Will Vicodin Reduce the Pain During Facial Fillers with Restylane or Juvederm?

Will Vicodin Reduce the Pain During Facial Fillers with Restylane or Juvederm?

Doctor Answers 9

Restylane and pain

Restylane contains lidocaine and typically doesn't require that you take any pain medication prior to injection(s). Topical numbing cream and ice usually suffice for the discomfort upon treatment.

Seattle Facial Plastic Surgeon
4.7 out of 5 stars 221 reviews

Will Vicodin Reduce the Pain During Facial Fillers with Restylane or Juvederm?

 Yikes, yes it can but this sounds extreme for facial fillers like Perlane, Restylane or Juvederm that comes with a local anesthetic already mixed in for added comfort.  

Francis R. Palmer, III, MD
Beverly Hills Facial Plastic Surgeon
4.6 out of 5 stars 24 reviews

Minimizing Pain During Facial Fillers

Generally speaking, ice and numbing cream applied before the fillers is sufficient to keep the patient comfortable. Also, the fillers come pre-mixed with  a local anesthetic and that also reduces pain. All in all the experience should be pleasant and tolerable. 

David Alessi, MD
Beverly Hills Facial Plastic Surgeon
4.7 out of 5 stars 16 reviews

Minimizing the pain of filler injections

Oral pain relief medication is never necessary for facial filler injections. There are many tricks to minimizing the discomfort of these injections. Usually "fear of the unknown" is the worst part. The more tense you are, the more you feel. The following are my suggestions to minimize discomfort:
1. Most facial fillers, including Restylane and Juvederm, come pre-mixed with lidocaine, which helps considerably.
2. I use a topical anesthetic ointment containing Lidocaine, Prilocaine and Phenylephrine which really works if you give it enough time before the injection.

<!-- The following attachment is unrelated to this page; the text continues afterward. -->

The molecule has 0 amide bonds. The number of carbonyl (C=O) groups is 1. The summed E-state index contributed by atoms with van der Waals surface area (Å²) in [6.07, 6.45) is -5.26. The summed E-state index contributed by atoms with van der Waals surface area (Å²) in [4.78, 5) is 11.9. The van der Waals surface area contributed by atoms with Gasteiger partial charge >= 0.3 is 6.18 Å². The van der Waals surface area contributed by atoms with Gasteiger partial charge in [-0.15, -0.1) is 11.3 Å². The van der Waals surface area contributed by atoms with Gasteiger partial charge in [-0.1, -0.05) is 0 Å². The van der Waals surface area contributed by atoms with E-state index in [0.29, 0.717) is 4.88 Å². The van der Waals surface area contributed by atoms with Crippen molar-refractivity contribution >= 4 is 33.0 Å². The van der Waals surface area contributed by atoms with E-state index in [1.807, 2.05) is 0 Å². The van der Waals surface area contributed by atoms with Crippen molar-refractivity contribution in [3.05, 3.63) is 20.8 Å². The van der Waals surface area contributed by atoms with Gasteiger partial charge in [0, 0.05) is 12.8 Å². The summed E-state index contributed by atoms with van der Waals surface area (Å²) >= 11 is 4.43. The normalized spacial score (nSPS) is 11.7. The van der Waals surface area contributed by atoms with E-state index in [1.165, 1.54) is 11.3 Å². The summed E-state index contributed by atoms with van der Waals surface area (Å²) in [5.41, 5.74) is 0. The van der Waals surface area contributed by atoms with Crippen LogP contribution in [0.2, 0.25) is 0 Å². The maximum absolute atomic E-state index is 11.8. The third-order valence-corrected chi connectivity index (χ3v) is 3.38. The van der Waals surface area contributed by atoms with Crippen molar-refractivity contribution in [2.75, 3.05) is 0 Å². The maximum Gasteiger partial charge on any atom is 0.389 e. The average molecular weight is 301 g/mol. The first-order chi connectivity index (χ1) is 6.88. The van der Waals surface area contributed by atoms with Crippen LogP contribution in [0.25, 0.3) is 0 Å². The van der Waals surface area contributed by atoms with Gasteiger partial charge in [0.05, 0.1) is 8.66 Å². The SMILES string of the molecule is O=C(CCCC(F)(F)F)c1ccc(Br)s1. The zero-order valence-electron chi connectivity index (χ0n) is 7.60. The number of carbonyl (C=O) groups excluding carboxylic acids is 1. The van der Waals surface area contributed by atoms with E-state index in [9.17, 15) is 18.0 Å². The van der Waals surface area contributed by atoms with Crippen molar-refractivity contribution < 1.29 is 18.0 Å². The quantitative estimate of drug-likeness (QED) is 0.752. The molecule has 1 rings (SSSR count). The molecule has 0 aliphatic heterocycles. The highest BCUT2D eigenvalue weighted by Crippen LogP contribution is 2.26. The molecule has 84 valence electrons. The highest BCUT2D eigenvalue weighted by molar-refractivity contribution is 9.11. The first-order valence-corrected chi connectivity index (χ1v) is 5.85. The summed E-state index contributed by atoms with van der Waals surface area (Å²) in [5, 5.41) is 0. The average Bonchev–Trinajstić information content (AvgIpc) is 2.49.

3. "Talk-Aesthesia" to relax the patient.
4. A squeeze ball as a last resort because it can be counter-productive to tense up any part of your body (as a patient of mine, a Tai Chi instructor, pointed out).

Mitchell Schwartz, MD
South Burlington Dermatologic Surgeon
4.7 out of 5 stars 12 reviews

Vicodin to Reduce Pain During Fillers

Vicodin is not necessary for fillers.  In addition to topical numbing creams and ice packs, distraction techniques are also excellent.  Bring your iPhone/headset and listen to some music.  We have TV"s in our exam rooms so patients can watch or listen to their favorite shows as well.  Also, most of the fillers have Lidocaine added already which lessens the pain considerably.

Sheri G. Feldman, MD
Beverly Hills Dermatologist
5.0 out of 5 stars 1 review

Anesthetic techniques for filler injections

Pain killers are not needed for facial filler injections. Ice packs, topical numbing cream and good technique make the procedures eminently tolerable.

Barry Resnik, MD
Miami Dermatologist
5.0 out of 5 stars 2 reviews

Vicodin + Fillers

Vicodin in unnecessary for this treatment and I don't think it would help much.  There is much available to ease discomfort: ice prior to the injection, lidocaine (numbing agent) in the filler, topical anesthesia, local nerve blocks.  Filler treatments are much more comfortable than they used to be.

Peterson Pierre, MD
Thousand Oaks Dermatologist

VIcodin is not needed.

Topical numbing plus the numbing in the filler is now so good that supplemental nerve blocks or even the ouchless needle is not really needed.  There are individuals who have a panic disorder -needle phobes -who faint at the sight of a needle.  These individuals essentially need an anesthesiologist to sedate them in order to have service.  As you can image this adds to the cost of having the service.

Kenneth D. Steinsapir, MD
Beverly Hills Oculoplastic Surgeon
4.9 out of 5 stars 26 reviews

Vicodin Is Not Necessary For Restylane or Juvederm Injections

I have been performing fillers for close to two decades and have never had to give a patient a pain killer. Most patients do very well with ice prior to help any discomfort. Both Restylane and Juvederm come preloaded with Lidocaine which freezes or numbs the area.  A Well skilled cosmetic surgeon can directly freeze the area to be injected.  Lastly many physicians use the "Ouchless" needle to calm patients' fears.

Mark Berkowitz, MD
Sterling Heights Oculoplastic Surgeon
4.7 out of 5 stars 60 reviews

These answers are for educational purposes and should not be relied upon as a substitute for medical advice you may receive from your physician. If you have a medical emergency, please call 911. These answers do not constitute or initiate a patient/doctor relationship.